Being a survivor of abuse, I am sure you know the strange and fragile balance between acceptance and denial. On the one hand you want (and do) hold your head up high and say to the world: I am a survivor, look at how strong I am. On the other you want to hide, because you are convinced that the world says: She is a survivor of abuse, look how damaged she is.
It is an eternal conflict between embracing our past and feeling extraordinary shame for it.
“The conflict between the will to deny horrible events and the will to proclaim them aloud
is the central dialectic of psychological trauma.”
― Judith Lewis Herman, Trauma and Recovery
I Am the Egg Shells
I have moments where I feel like I am now the personification of the egg shells I had to walk on around my family. I feel like anything can set me off, make me feel overwhelmed and emotionally off balance. I feel so broken on those days. I get so fed up at being triggered, feeling the effects of emotional abuse, having to work so hard at my recovery.
Some days I just want to hide, to deny it ever happened, pretend I don’t exist. I just want to curl up in a little ball, and let the world disappear.
On those days I need to remind myself that those days and feelings are part of life, the human condition. Everybody has days where they are tired, fed up and annoy themselves with random doubt. Everybody want a pillow fort sometimes.
I Am the Proud Survivor, Too!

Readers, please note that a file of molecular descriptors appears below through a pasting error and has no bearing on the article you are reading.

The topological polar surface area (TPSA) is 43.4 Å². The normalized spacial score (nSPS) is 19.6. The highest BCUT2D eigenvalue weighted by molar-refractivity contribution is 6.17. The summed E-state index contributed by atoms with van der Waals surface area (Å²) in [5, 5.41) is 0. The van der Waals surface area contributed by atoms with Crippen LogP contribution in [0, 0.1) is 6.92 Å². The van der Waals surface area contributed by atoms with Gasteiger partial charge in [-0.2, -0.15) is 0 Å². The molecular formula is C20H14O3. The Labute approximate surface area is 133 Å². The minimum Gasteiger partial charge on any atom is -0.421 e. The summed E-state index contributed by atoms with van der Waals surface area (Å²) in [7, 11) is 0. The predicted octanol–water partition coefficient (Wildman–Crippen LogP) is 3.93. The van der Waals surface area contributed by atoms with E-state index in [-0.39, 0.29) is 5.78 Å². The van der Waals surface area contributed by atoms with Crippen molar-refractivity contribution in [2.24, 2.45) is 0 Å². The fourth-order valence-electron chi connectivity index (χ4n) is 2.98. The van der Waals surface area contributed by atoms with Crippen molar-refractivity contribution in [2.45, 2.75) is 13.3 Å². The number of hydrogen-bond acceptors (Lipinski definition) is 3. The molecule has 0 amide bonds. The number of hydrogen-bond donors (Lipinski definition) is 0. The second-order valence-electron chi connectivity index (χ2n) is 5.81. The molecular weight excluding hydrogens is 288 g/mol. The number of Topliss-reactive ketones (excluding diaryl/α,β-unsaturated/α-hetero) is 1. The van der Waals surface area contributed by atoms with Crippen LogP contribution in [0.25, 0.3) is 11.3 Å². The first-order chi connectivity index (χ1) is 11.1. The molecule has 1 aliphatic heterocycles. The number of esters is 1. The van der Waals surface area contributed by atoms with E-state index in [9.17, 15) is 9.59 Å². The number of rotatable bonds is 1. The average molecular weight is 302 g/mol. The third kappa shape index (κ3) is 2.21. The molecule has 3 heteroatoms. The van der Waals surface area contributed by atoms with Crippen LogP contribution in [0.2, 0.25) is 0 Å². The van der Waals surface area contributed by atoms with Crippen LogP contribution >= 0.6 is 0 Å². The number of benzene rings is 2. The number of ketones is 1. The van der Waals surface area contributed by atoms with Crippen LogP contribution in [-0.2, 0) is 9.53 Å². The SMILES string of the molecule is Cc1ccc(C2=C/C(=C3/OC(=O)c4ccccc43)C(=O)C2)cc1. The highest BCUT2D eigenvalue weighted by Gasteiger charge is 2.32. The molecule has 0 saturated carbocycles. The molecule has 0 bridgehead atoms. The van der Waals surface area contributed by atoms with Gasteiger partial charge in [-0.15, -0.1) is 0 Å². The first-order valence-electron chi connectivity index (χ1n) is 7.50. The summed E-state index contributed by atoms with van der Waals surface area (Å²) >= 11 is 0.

Other days, I feel like screaming at the top of my lungs: LOOK AT ME, I SURVIVED!
I am proud of that achievement. I know I could have been a lot worse off, too. On those days I trust my strength, and I can see that I am a better and kinder person for my experiences.
I feel both stronger and more fragile for the experiences in my past. Sometimes that odd discrepancy in my thoughts and feelings leaves me feeling confused and unsettled. What does my past say about me? Is there really something inherently wrong with me?
At the end of the day, I can never see myself separate from my experiences. That does not make me any better or worse… It just makes me, Me.
How would I have turned out if I had grown up in a loving family? I have no idea! What I do know is that I am working hard, and managing, to make my negative experiences translate to positive contributions in my life.
We Cannot Ever Be Without Our Past
I think too often we view healing as a path back to ourselves. It is, but at the same time it isn’t. Trying to reclaim the person we were before we met our abuser essentially means we are trying to erase what happened to us.
We need to stop wishing our experiences away, and accept and embrace our journey. Can we be angry about the injustice of it all? Yes, of course! Can we be heartbroken for the pain we had to endure? Obviously! I don’t think that acceptance is about pretending the abuse was not painful and unnecessary. I just think that wishing it never happened does not help us find our new strength and inner-beauty.
Yes, you read that right! I think we become stronger and more beautiful for our experiences. Or perhaps just differently strong and alternatively beautiful.
I know this transformation is painful, but you’re not falling apart;
you’re just falling into something different with a capacity to be beautiful.
– William C. Hannan
See, we can heal all we want… we will never be who we were before we encountered abuse.